He finished tied-44 there and tied-36 at Hoylake last year which was won by Rory McIlroy. Now, Spieth has zoomed up the world rankings and is a man to be feared when he's showing up near the top of any leaderboard.
Even he is somewhat surprised, although he always had the vision and the ambition to attain this standard of golf.
"When I played at Muirfield, which is to this day one of my favourite courses and one of my favourite tournaments I've ever played, I got into contention there on Saturday and started to make a little move.
"I remember almost thinking that was too big for me at the time, in a way. I felt like I wanted to compete, I loved the pressure and felt I could do it, but it was a position I've never been in, and it was an odd feeling being in contention in a Major on a weekend.
"It was brief. I didn't finish well that round. But it was enough to make me feel that's certainly where I want to be and now that's where I expect myself to be, versus feeling odd in that position," said Spieth.
There is no doubt that what you see is what you get with this young man.
Politeness, humility in the proper sense of the word in which he acknowledges his own considerable strengths without the need for bluster or boasting, and a huge work ethic underpinned by a desire to win every time - these are the hallmarks of Jordan Spieth.
Whether it will be enough to negotiate a course that has stood the test of hundreds of years and which has produced great champions in the previous 28 Opens that have been staged here is another question.
Spieth has to contend with other young men who are just as hungry, talented and tough as he is.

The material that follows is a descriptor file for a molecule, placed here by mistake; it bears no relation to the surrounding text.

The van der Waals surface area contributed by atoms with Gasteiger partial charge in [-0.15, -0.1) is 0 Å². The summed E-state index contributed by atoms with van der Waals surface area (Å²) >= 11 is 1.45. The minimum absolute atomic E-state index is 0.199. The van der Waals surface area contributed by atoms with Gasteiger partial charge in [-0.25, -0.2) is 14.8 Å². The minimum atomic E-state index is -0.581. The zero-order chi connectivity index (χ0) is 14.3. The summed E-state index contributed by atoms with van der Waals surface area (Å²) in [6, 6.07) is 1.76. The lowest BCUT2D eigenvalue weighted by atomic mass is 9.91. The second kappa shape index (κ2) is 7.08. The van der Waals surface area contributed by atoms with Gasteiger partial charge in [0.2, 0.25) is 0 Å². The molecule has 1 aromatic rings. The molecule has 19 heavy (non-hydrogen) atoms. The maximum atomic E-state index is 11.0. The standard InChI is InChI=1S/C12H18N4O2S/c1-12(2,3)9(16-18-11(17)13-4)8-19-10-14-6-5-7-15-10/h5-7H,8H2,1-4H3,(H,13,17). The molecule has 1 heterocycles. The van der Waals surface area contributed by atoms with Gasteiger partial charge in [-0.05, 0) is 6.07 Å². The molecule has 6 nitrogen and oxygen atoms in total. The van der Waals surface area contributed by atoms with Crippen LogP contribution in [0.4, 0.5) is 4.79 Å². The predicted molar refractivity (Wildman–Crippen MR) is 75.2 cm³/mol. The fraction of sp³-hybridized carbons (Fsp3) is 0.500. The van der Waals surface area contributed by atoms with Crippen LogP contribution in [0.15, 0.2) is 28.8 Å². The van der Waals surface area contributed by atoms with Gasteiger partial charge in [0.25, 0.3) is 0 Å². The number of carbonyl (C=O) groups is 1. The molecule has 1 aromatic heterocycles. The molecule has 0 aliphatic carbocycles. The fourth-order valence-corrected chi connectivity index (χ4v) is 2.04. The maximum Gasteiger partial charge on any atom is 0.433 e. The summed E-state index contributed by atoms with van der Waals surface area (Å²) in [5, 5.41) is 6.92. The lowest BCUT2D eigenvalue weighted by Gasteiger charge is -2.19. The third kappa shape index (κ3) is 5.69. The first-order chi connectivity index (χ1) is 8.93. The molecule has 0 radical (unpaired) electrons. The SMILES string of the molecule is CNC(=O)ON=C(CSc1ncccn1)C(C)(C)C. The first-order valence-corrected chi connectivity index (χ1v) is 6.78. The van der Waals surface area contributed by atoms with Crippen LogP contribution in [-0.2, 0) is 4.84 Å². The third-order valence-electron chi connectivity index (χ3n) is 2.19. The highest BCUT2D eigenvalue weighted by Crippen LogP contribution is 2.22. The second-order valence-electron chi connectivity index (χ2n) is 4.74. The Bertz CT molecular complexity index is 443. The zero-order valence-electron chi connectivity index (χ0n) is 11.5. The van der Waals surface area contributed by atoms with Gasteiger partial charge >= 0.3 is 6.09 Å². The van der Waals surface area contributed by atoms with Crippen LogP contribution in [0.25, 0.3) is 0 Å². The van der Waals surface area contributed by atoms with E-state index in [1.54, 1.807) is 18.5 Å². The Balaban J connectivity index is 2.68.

Rickie Fowler boosted his pre-tournament ratings with a smash-and-grab in fine style at the Scottish Open on Sunday with a closing 68 on a wind-lashed links.
His victory in The Players Championship this season propelled Fowler up the rankings and he has a real chance of a maiden Major win.
Dustin Johnson has to just keep knocking on the door, no matter how disheartening it has been to get into the final group on the last day four times in Majors and fail to get the job done.
He does seem to be the type of character who can brush off a disappointment such as Chambers Bay that would gut other players.
If Johnson can bomb those drives out as he did in the US Open, and keep making chances, he cannot be discounted.
Louis Oosthuizen was a course-and-distance winner at St Andrews in 2010. Good memories will fuel his performance, while Martin Kaymer, Justin Rose and Adam Scott have the potential for a good tilt at the title.
And what of the Irish? Shane Lowry right now is the best of them, but home fans would love to see Graeme McDowell, Pádraig Harrington and Darren Clarke make a strong start and hang close to the leaders by the back nine on Sunday.
All three have proven their ability to get stuck in when the going gets tough.
Each of them knows what is required at this level and can only hope for the chance to show that this week.
Live, BBC 2/Setanta Ireland, 9.0